“If little labour, little are our gains; Man’s fortunes are according to his pains”.
From the poem No Pain, No Gain by Robert Herrick, 1650
We all know that if you want something, you have to work for it. Our own Benjamin Franklin observed that “there are no gains without pains”. But these writers weren’t talking about physical pain. The old-fashioned meaning of “taking pains” simply meant trying hard.
So how did the phrase “No Pain, No Gain” get so firmly attached to working out? The popular idea that we should suffer at the gym seems to have started in the 80’s, with exercise videos exhorting students to “feel the burn”. But even they were talking about the gentle burn in the core of a muscle that comes from pushing through fatigue, not real pain.
Then we have this quote from 7-time Mr. Olympia, Arnold Schwarzenegger:
“The greatest feeling…the most satisfying feeling you can get in the gym is the pump. Let’s say you train your biceps. Blood is rushing into your muscles and that’s what we call the pump. It feels fantastic.”
Hmm…not a lot there about pain.
Nevertheless, as long as there are young men at the gym there will be fertile soil for the macho attitude behind the notions of “No Pain, No Gain”, “Man up”, “Walk it off, bro” and other bad training advice.
Outside the gym, the main advocates of “No Pain, No Gain” are often well-meaning parents and coaches. Both just want to urge their kids to strive for their best efforts, but there is a fine line between pushing a young athlete to try harder and pushing their body too far.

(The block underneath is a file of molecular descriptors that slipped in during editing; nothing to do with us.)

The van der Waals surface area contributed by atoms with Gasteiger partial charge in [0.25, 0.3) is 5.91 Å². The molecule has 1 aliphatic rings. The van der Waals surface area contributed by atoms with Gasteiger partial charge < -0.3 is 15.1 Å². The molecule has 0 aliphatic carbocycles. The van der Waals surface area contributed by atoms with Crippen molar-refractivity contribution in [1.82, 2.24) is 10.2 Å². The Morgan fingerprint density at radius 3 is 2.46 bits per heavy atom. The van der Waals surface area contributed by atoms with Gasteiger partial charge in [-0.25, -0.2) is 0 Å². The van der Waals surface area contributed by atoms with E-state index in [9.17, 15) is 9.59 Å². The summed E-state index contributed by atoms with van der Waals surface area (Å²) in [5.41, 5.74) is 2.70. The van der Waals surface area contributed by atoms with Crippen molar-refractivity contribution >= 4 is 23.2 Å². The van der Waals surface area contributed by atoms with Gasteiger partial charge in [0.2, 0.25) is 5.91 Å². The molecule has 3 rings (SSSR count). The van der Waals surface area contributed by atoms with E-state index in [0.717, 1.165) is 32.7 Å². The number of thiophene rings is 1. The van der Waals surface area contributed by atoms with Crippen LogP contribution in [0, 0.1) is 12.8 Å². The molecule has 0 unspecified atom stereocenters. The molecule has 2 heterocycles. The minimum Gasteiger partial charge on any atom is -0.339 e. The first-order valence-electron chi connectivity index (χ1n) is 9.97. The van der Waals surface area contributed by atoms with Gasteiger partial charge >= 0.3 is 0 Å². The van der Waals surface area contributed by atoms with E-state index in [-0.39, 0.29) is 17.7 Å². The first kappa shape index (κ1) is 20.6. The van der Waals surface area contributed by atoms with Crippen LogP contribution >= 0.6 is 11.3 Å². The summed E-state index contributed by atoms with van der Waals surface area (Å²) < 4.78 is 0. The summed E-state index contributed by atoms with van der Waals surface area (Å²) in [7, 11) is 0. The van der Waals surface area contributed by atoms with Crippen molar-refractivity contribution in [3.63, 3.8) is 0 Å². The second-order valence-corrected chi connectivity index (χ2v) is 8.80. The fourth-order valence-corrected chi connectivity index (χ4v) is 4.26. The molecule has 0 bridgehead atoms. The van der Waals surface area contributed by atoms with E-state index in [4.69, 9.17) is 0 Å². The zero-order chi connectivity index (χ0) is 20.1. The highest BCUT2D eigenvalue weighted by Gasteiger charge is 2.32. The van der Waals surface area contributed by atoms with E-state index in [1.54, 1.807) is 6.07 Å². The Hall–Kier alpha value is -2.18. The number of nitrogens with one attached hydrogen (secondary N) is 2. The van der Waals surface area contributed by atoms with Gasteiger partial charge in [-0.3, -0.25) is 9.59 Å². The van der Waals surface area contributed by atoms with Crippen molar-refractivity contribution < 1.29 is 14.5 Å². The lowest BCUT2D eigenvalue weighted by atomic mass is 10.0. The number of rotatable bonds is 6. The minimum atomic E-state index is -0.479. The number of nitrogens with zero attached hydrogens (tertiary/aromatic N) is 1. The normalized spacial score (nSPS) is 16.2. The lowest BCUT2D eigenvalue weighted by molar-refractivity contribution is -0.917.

In modern exercise physiology, we have finally come to understand that the easy way to identify that fine line is pain — a loud, clear warning from your body that you are heading down the road toward injury and you need to turn back.
There is no doubt that resistance exercise — correctly executed and with determined repetition to the point of fatigue — will strengthen your muscles, tendons, joints and bones. You will look forward to training. You will feel joy in the challenge of pushing for a few more reps. And you will take pride and pleasure in looking fit and feeling strong.
As for exercising through pain…that will gain you nothing. You won’t enjoy training. You won’t look forward to dragging yourself to the gym. You won’t enjoy ignoring your body’s response to punishment. And although you may get stronger, you are just as likely to gain an injury that could keep you out of the gym for weeks or months, if not permanently.
At Future Fitness, our training principles are based on your body’s natural response to resistance and repetition. And we train you to incorporate your body’s feedback, during and after exercise. We’ll show you why the best way to exercise is to focus on technique, continuing only until fatigue will no longer let you execute the movement with proper form.
That’s it. No pushing through pain. If your muscles feel a little stiff and sore the next morning, that’s just your body recognizing that it will need more muscle mass the next me it encounters that much resistance and repetition. And you can feel your body growing what it needs.
To learn more about gain without pain, visit Future Fitness online at www.futurefitness.training or call (817) 803-4846. Or stop by the club at 1919 Golden Heights Road, #100, Fort Worth TX 76177.